On the day following Ash Wednesday, the church makes explicit through the choice of the readings what the overarching theme of the season will be. It has to do with suffering, the cross and death, which here, is not primarily physical death, but death to self and the ego.
This is seen clearly in the first passion and resurrection prediction in the Gospel of Luke which is part of the text for today. Like in the other two synoptic gospels, the prediction in Luke appears immediately after Peter’s confession of Jesus as the Christ. Immediately following Peter’s confession Jesus sternly commands the disciples not to tell anyone of this. This is because he does not want to be misunderstood as a glorious and triumphant Messiah or as one who will come conquering, but as a Messiah who will suffer and die. This is because God has ordained it and Jesus will always be obedient to God’s commands.
Anyone who wishes to follow Jesus must be of the same mind. The first saying on discipleship which follows emphasizes not so much the readiness to die for Jesus as much as the courage to persevere in following him. This is why Luke adds the word “daily” after the call to take up the cross. It is in spending oneself for the good of others rather than pursuing one’s own selfish ambitions that true joy, peace and fulfillment can be found. Paradoxically, spending one’s life for others results in gaining one’s life. The final saying of the Gospel of today cuts the ground from under our preoccupation with material and temporary wealth. What will we have gained, even if we acquire all the possessions in the world, but lose ourselves in the process? This saying reminds us that there are dimensions of life vital to fulfillment and happiness that are not satisfied by financial security or material wealth.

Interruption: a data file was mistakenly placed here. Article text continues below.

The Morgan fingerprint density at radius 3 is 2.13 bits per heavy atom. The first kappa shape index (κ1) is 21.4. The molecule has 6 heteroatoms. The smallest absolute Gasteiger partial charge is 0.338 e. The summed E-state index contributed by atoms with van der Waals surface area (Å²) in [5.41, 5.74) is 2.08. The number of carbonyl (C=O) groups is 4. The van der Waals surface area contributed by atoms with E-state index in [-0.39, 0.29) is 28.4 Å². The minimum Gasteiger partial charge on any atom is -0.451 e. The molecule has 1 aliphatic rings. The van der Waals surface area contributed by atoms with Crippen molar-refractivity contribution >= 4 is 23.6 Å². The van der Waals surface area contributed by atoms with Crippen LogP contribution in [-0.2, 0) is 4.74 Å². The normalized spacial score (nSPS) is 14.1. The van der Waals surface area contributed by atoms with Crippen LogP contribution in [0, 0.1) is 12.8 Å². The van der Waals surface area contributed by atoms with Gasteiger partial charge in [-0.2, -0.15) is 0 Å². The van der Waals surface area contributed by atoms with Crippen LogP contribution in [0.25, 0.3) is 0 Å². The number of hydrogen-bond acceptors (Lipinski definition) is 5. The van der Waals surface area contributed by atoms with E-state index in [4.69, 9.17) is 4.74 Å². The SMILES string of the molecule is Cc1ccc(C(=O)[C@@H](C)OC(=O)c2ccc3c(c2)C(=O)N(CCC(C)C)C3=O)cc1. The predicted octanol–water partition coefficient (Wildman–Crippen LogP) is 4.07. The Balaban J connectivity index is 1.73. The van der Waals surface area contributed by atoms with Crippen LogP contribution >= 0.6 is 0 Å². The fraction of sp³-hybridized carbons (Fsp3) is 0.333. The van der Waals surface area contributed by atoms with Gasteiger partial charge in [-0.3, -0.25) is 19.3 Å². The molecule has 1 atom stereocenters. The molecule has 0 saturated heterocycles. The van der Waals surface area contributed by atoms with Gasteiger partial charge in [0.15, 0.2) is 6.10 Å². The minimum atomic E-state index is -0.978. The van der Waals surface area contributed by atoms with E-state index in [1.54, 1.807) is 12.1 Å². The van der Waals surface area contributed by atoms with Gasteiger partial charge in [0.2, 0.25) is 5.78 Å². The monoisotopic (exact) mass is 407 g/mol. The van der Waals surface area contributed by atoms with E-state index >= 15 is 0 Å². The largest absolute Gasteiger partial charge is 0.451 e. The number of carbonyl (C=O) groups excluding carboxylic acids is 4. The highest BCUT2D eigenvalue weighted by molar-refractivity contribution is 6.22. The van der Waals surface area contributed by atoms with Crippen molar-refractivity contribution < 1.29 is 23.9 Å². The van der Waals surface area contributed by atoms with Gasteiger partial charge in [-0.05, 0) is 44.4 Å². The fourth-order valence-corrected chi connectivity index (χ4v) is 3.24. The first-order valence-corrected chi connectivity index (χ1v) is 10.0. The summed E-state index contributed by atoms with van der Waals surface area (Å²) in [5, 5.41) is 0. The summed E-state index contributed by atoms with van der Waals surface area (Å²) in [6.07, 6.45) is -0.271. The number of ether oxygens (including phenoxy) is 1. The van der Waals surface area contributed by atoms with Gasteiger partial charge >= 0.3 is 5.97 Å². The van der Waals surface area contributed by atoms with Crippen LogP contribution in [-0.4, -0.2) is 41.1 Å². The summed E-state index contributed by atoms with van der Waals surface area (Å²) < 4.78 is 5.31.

The impulse to succeed in a given profession, to acquire material possessions, and to prosper is powerful. In a materialistic culture we are easily seduced by the assumption that security and fulfillment are achieved by means of financial prosperity. We strive for things that do not last and in the process of our striving, are not able to see the beauty that life has to offer. We exist without really having lived. The challenge is to seek for that which brings real fulfillment and not illusory happiness.